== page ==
Abstract: Stoic philosopher and tutor to the young emperor Nero, Seneca wrote moral essays - exercises in practical philosophy - on how to live in a troubled world. Strikingly applicable today, his thoughts on happiness and other subjects are here combined in a clear, modern translation with an introduction on Seneca's life and philosophy. 'No man is crushed by misfortune unless he has first been deceived by prosperity.' In these dialogues and essays the Stoic philosopher Seneca outlines his thoughts on how to live in a troubled world. Tutor to the young emperor Nero, Seneca wrote exercises in practical philosophy that draw upon contemporary Roman life and illuminate the intellectual concerns of the day. They also have much to say to the modern reader, as Seneca ranges widely across subjects such as the shortness of life, tranquillity of mind, anger, mercy, happiness, and grief at the loss of a loved one. Seneca's accessible, aphoristic style makes his writing especially attractive as an introduction to Stoic philosophy, and belies its reputation for austerity and dogmatism. This edition combines a clear and modern translation with an introduction to Seneca's life and philosophical interests, and helpful notes.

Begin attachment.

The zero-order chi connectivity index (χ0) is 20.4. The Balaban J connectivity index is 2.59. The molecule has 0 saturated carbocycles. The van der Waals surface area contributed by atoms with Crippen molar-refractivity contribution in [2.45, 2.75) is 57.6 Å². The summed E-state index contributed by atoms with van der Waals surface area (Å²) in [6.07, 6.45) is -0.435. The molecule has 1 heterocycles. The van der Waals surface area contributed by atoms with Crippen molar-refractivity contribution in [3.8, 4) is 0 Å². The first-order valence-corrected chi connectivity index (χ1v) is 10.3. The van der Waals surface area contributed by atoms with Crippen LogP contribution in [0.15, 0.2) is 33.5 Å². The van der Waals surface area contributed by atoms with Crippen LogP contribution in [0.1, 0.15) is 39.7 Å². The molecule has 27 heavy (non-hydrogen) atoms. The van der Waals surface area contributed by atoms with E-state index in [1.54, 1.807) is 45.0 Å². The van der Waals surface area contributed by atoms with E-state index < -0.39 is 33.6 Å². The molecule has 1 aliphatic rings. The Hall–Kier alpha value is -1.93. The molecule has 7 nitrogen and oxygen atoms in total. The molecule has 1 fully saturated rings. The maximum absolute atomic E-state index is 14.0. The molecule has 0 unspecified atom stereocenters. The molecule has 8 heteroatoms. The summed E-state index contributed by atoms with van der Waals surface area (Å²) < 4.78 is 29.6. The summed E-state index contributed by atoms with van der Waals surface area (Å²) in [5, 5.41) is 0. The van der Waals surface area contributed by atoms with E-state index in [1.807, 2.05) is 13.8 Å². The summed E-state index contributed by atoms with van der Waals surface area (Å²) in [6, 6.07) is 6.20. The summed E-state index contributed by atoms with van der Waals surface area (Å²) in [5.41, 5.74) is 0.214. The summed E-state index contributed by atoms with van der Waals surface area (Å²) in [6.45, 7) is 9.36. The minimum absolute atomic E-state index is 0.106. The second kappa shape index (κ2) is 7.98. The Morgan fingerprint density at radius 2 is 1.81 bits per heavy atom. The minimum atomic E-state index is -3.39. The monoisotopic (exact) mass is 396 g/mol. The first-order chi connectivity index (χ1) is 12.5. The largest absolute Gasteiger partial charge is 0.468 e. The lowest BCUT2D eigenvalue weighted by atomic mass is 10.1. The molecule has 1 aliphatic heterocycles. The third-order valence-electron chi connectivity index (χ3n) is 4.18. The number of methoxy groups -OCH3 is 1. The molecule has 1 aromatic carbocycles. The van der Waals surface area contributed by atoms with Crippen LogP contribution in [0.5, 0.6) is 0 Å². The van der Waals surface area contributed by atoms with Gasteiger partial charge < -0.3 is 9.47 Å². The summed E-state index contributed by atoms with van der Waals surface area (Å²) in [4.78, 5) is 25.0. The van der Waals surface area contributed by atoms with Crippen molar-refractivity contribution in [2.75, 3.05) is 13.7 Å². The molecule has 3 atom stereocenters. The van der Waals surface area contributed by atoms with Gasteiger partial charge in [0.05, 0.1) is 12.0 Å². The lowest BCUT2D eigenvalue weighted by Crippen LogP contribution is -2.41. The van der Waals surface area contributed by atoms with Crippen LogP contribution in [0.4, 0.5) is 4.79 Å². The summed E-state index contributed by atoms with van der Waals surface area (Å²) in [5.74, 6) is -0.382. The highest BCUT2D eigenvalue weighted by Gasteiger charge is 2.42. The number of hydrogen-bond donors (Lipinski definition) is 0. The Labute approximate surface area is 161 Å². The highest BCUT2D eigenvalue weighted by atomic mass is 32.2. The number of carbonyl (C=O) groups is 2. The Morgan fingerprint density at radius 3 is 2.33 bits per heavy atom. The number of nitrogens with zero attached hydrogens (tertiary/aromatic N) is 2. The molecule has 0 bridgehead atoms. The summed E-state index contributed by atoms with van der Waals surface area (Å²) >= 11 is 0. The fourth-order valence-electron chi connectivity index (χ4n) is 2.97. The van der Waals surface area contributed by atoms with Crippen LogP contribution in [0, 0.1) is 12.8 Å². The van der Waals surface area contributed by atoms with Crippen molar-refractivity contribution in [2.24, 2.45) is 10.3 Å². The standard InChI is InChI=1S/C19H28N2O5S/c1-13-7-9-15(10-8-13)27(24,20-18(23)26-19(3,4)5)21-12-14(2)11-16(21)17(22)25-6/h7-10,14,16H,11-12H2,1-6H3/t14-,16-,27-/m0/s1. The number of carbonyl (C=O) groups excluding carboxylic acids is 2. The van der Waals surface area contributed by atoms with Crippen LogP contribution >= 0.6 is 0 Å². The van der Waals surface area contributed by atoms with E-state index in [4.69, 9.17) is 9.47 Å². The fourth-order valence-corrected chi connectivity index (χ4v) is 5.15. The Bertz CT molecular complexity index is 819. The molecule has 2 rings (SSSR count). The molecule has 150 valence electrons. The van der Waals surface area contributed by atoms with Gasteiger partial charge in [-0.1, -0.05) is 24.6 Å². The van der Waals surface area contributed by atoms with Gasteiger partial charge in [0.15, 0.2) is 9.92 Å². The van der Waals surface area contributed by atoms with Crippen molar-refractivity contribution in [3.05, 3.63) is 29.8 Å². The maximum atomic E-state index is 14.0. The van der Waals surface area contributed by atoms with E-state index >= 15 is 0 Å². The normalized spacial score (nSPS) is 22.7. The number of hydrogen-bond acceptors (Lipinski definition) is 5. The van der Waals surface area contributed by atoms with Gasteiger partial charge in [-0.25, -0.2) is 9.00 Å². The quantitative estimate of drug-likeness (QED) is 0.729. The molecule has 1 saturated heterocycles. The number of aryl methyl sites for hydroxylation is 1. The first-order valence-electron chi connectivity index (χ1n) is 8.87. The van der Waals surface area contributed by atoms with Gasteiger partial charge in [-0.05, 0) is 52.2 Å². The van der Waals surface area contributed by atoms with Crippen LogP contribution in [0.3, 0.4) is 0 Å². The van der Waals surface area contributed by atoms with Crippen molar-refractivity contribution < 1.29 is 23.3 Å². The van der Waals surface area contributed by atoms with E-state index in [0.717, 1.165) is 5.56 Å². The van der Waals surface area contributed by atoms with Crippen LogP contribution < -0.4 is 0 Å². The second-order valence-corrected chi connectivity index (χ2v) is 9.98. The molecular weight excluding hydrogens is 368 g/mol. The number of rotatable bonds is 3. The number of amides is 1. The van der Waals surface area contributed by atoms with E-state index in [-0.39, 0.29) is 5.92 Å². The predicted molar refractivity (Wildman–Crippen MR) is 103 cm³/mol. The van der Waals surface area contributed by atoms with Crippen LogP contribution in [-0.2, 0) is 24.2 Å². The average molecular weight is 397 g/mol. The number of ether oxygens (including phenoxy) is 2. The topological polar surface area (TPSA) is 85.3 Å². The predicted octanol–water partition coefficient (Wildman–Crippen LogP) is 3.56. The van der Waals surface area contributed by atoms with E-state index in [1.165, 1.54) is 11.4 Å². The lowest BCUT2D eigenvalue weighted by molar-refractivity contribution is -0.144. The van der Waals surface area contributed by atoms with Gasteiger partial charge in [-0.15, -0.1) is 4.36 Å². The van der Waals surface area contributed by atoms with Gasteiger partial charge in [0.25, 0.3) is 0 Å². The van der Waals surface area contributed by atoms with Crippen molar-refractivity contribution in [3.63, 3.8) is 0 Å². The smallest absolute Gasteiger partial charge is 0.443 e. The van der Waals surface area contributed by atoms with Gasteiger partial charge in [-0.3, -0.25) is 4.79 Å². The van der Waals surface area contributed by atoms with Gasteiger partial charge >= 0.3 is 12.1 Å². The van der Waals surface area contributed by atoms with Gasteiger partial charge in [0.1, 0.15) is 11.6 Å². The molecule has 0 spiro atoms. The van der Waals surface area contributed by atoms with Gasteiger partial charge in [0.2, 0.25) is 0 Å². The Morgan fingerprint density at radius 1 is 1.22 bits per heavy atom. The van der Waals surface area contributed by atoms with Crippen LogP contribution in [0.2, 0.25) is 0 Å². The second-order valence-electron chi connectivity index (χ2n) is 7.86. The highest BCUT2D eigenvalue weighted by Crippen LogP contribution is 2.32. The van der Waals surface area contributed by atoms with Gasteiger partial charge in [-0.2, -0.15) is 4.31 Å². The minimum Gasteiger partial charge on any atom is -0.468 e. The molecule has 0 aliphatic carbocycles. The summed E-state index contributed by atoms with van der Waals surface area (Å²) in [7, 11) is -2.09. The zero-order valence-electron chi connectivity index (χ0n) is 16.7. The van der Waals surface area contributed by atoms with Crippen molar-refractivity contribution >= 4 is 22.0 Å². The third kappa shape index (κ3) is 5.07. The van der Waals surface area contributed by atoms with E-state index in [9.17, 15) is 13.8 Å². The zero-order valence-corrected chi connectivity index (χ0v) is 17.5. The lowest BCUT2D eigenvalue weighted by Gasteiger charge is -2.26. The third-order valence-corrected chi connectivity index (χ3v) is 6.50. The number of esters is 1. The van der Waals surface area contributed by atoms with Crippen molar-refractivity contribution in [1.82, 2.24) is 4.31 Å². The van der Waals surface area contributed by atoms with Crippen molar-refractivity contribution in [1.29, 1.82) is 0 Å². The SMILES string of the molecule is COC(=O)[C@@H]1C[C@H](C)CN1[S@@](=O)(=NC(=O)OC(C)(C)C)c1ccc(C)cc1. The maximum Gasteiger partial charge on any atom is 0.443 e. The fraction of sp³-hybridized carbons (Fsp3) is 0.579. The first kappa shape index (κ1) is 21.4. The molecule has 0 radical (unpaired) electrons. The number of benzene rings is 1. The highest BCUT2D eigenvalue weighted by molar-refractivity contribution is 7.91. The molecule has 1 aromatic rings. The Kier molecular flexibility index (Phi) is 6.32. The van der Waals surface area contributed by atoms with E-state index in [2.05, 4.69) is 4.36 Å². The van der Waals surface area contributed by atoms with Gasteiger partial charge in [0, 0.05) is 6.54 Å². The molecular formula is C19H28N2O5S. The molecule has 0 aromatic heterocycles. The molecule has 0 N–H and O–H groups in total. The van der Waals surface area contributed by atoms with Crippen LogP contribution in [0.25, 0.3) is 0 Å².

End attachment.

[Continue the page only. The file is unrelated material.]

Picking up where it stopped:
Title and contributions: Dialogues and essays / Seneca ; translated by John Davie ; with an introduction and notes by Tobias Reinhardt
Publication: New York : Oxford University press, 2007
Physical description: XXXIII, 263 p. ; 20 cm.
Series: Oxford world's classics ; 13
Language: English (language of the text, soundtrack, etc..)
There are 1 items, 0 on loan.
|Library||Call Number||Inventory Number||Loan Status||Lendability||Return date|
|UniVIU||188/SEN||1-6715||On shelf||Only consultation|